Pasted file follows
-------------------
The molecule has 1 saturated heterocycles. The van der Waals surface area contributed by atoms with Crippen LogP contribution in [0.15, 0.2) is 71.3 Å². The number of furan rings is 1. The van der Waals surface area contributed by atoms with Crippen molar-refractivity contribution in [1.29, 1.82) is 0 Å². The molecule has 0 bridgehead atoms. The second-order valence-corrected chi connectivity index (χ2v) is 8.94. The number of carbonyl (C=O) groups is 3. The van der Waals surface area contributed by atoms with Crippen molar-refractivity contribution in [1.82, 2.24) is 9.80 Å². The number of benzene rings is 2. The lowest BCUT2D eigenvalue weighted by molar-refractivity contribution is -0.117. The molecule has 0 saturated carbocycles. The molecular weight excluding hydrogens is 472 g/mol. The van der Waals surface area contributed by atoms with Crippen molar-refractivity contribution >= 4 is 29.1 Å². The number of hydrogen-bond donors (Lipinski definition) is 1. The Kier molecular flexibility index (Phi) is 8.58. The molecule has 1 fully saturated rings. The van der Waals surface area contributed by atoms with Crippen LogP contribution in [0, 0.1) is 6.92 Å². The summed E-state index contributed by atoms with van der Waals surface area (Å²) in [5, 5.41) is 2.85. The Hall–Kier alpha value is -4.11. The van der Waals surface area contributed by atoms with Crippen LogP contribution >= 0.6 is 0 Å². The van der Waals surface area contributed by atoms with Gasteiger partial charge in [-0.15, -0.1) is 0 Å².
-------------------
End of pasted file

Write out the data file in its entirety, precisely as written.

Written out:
The molecule has 1 saturated heterocycles. The van der Waals surface area contributed by atoms with Crippen LogP contribution in [0.15, 0.2) is 71.3 Å². The number of furan rings is 1. The van der Waals surface area contributed by atoms with Crippen molar-refractivity contribution in [1.29, 1.82) is 0 Å². The molecule has 0 bridgehead atoms. The second-order valence-corrected chi connectivity index (χ2v) is 8.94. The number of carbonyl (C=O) groups is 3. The van der Waals surface area contributed by atoms with Crippen molar-refractivity contribution in [1.82, 2.24) is 9.80 Å². The number of benzene rings is 2. The lowest BCUT2D eigenvalue weighted by molar-refractivity contribution is -0.117. The molecule has 0 saturated carbocycles. The molecular weight excluding hydrogens is 472 g/mol. The van der Waals surface area contributed by atoms with Crippen molar-refractivity contribution >= 4 is 29.1 Å². The number of hydrogen-bond donors (Lipinski definition) is 1. The Kier molecular flexibility index (Phi) is 8.58. The molecule has 1 fully saturated rings. The van der Waals surface area contributed by atoms with Crippen LogP contribution in [0, 0.1) is 6.92 Å². The summed E-state index contributed by atoms with van der Waals surface area (Å²) in [5, 5.41) is 2.85. The Hall–Kier alpha value is -4.11. The van der Waals surface area contributed by atoms with Crippen LogP contribution >= 0.6 is 0 Å². The van der Waals surface area contributed by atoms with Gasteiger partial charge in [-0.15, -0.1) is 0 Å².